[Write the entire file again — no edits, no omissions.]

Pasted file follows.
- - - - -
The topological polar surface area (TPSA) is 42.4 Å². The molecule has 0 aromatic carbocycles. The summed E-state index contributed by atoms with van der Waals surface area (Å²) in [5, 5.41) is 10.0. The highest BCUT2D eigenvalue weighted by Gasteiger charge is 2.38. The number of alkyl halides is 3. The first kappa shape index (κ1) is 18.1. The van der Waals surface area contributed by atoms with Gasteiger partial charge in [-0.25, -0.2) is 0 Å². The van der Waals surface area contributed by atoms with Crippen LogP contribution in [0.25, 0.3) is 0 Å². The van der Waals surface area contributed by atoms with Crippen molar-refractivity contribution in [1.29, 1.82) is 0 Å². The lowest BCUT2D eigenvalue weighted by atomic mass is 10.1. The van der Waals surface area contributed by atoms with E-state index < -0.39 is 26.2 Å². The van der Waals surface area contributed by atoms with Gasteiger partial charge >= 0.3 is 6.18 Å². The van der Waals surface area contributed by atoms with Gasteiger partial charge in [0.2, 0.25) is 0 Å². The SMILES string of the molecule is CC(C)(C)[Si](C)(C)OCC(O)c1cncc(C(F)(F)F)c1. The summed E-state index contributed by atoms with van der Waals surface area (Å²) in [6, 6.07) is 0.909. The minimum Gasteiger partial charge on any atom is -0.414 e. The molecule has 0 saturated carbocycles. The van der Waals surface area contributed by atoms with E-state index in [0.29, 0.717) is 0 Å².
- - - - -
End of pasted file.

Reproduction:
The topological polar surface area (TPSA) is 42.4 Å². The molecule has 0 aromatic carbocycles. The summed E-state index contributed by atoms with van der Waals surface area (Å²) in [5, 5.41) is 10.0. The highest BCUT2D eigenvalue weighted by Gasteiger charge is 2.38. The number of alkyl halides is 3. The first kappa shape index (κ1) is 18.1. The van der Waals surface area contributed by atoms with Gasteiger partial charge in [-0.25, -0.2) is 0 Å². The van der Waals surface area contributed by atoms with Crippen LogP contribution in [0.25, 0.3) is 0 Å². The van der Waals surface area contributed by atoms with Crippen molar-refractivity contribution in [1.29, 1.82) is 0 Å². The lowest BCUT2D eigenvalue weighted by atomic mass is 10.1. The van der Waals surface area contributed by atoms with E-state index < -0.39 is 26.2 Å². The van der Waals surface area contributed by atoms with Gasteiger partial charge >= 0.3 is 6.18 Å². The van der Waals surface area contributed by atoms with Gasteiger partial charge in [0.2, 0.25) is 0 Å². The SMILES string of the molecule is CC(C)(C)[Si](C)(C)OCC(O)c1cncc(C(F)(F)F)c1. The summed E-state index contributed by atoms with van der Waals surface area (Å²) in [6, 6.07) is 0.909. The minimum Gasteiger partial charge on any atom is -0.414 e. The molecule has 0 saturated carbocycles. The van der Waals surface area contributed by atoms with E-state index in [0.29, 0.717) is 0 Å².